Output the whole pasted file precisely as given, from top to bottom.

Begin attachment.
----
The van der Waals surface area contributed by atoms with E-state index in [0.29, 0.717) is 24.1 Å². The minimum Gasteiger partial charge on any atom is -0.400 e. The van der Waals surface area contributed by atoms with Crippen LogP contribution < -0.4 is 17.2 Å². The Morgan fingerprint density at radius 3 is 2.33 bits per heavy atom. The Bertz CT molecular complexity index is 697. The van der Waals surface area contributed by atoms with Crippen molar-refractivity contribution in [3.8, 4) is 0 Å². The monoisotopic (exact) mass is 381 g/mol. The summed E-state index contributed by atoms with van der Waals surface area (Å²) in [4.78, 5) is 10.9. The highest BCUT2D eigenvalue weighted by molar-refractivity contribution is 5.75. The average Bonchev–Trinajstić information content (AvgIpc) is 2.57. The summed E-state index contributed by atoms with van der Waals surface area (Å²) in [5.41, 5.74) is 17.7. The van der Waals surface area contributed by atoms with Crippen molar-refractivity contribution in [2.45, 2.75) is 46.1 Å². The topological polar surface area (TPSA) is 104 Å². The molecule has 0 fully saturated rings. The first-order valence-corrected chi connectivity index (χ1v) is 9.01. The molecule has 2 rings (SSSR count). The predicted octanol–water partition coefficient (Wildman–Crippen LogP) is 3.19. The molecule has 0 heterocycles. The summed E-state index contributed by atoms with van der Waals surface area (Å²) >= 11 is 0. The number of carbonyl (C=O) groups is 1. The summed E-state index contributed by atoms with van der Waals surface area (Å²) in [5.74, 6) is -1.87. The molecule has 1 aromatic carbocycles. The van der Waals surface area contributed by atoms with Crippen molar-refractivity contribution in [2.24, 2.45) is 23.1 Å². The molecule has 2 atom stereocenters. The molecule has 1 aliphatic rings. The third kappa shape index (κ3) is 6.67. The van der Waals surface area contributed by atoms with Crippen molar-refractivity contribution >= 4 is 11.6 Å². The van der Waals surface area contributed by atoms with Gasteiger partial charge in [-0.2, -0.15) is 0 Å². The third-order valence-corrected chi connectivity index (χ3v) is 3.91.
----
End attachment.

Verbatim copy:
The van der Waals surface area contributed by atoms with E-state index in [0.29, 0.717) is 24.1 Å². The minimum Gasteiger partial charge on any atom is -0.400 e. The van der Waals surface area contributed by atoms with Crippen LogP contribution < -0.4 is 17.2 Å². The Morgan fingerprint density at radius 3 is 2.33 bits per heavy atom. The Bertz CT molecular complexity index is 697. The van der Waals surface area contributed by atoms with Crippen molar-refractivity contribution in [3.8, 4) is 0 Å². The monoisotopic (exact) mass is 381 g/mol. The summed E-state index contributed by atoms with van der Waals surface area (Å²) in [4.78, 5) is 10.9. The highest BCUT2D eigenvalue weighted by molar-refractivity contribution is 5.75. The average Bonchev–Trinajstić information content (AvgIpc) is 2.57. The summed E-state index contributed by atoms with van der Waals surface area (Å²) in [5.41, 5.74) is 17.7. The van der Waals surface area contributed by atoms with Crippen molar-refractivity contribution in [2.45, 2.75) is 46.1 Å². The topological polar surface area (TPSA) is 104 Å². The molecule has 0 fully saturated rings. The first-order valence-corrected chi connectivity index (χ1v) is 9.01. The molecule has 2 rings (SSSR count). The predicted octanol–water partition coefficient (Wildman–Crippen LogP) is 3.19. The molecule has 0 heterocycles. The summed E-state index contributed by atoms with van der Waals surface area (Å²) >= 11 is 0. The number of carbonyl (C=O) groups is 1. The summed E-state index contributed by atoms with van der Waals surface area (Å²) in [5.74, 6) is -1.87. The molecule has 1 aromatic carbocycles. The van der Waals surface area contributed by atoms with Crippen molar-refractivity contribution in [2.24, 2.45) is 23.1 Å². The molecule has 2 atom stereocenters. The molecule has 1 aliphatic rings. The third kappa shape index (κ3) is 6.67. The van der Waals surface area contributed by atoms with Crippen molar-refractivity contribution >= 4 is 11.6 Å². The van der Waals surface area contributed by atoms with Gasteiger partial charge in [-0.2, -0.15) is 0 Å². The third-order valence-corrected chi connectivity index (χ3v) is 3.91.